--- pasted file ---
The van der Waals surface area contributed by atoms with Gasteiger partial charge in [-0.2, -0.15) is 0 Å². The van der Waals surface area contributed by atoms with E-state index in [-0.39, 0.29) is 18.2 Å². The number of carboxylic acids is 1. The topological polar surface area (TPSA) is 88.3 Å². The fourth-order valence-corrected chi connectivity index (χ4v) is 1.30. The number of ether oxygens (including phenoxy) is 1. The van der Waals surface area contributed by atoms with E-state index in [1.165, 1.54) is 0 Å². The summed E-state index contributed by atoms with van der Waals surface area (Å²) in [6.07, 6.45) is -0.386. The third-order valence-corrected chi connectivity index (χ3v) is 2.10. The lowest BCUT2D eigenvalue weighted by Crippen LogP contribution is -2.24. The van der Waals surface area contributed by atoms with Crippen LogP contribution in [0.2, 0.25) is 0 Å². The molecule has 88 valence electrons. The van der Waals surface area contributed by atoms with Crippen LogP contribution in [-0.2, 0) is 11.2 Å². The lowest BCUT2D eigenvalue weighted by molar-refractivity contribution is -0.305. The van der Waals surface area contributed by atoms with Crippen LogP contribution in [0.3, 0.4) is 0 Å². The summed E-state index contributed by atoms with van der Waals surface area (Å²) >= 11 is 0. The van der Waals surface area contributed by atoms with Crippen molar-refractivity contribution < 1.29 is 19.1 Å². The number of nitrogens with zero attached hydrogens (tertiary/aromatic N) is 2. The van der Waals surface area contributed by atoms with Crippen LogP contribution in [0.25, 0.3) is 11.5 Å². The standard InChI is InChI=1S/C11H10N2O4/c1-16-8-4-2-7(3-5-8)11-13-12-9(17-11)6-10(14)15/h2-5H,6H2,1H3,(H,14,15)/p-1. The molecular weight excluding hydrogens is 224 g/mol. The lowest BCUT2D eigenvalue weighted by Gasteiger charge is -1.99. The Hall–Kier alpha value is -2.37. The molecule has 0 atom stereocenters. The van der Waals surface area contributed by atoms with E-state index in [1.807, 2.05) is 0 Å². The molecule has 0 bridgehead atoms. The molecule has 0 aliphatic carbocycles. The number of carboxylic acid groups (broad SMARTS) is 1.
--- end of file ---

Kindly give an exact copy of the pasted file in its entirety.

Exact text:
The van der Waals surface area contributed by atoms with Gasteiger partial charge in [-0.2, -0.15) is 0 Å². The van der Waals surface area contributed by atoms with E-state index in [-0.39, 0.29) is 18.2 Å². The number of carboxylic acids is 1. The topological polar surface area (TPSA) is 88.3 Å². The fourth-order valence-corrected chi connectivity index (χ4v) is 1.30. The number of ether oxygens (including phenoxy) is 1. The van der Waals surface area contributed by atoms with E-state index in [1.165, 1.54) is 0 Å². The summed E-state index contributed by atoms with van der Waals surface area (Å²) in [6.07, 6.45) is -0.386. The third-order valence-corrected chi connectivity index (χ3v) is 2.10. The lowest BCUT2D eigenvalue weighted by Crippen LogP contribution is -2.24. The van der Waals surface area contributed by atoms with Crippen LogP contribution in [0.2, 0.25) is 0 Å². The molecule has 88 valence electrons. The van der Waals surface area contributed by atoms with Crippen LogP contribution in [-0.2, 0) is 11.2 Å². The lowest BCUT2D eigenvalue weighted by molar-refractivity contribution is -0.305. The van der Waals surface area contributed by atoms with Crippen LogP contribution in [0.3, 0.4) is 0 Å². The summed E-state index contributed by atoms with van der Waals surface area (Å²) >= 11 is 0. The van der Waals surface area contributed by atoms with Crippen molar-refractivity contribution < 1.29 is 19.1 Å². The number of nitrogens with zero attached hydrogens (tertiary/aromatic N) is 2. The van der Waals surface area contributed by atoms with Crippen LogP contribution in [0.25, 0.3) is 11.5 Å². The standard InChI is InChI=1S/C11H10N2O4/c1-16-8-4-2-7(3-5-8)11-13-12-9(17-11)6-10(14)15/h2-5H,6H2,1H3,(H,14,15)/p-1. The molecular weight excluding hydrogens is 224 g/mol. The lowest BCUT2D eigenvalue weighted by Gasteiger charge is -1.99. The Hall–Kier alpha value is -2.37. The molecule has 0 atom stereocenters. The van der Waals surface area contributed by atoms with E-state index in [1.807, 2.05) is 0 Å². The molecule has 0 bridgehead atoms. The molecule has 0 aliphatic carbocycles. The number of carboxylic acid groups (broad SMARTS) is 1.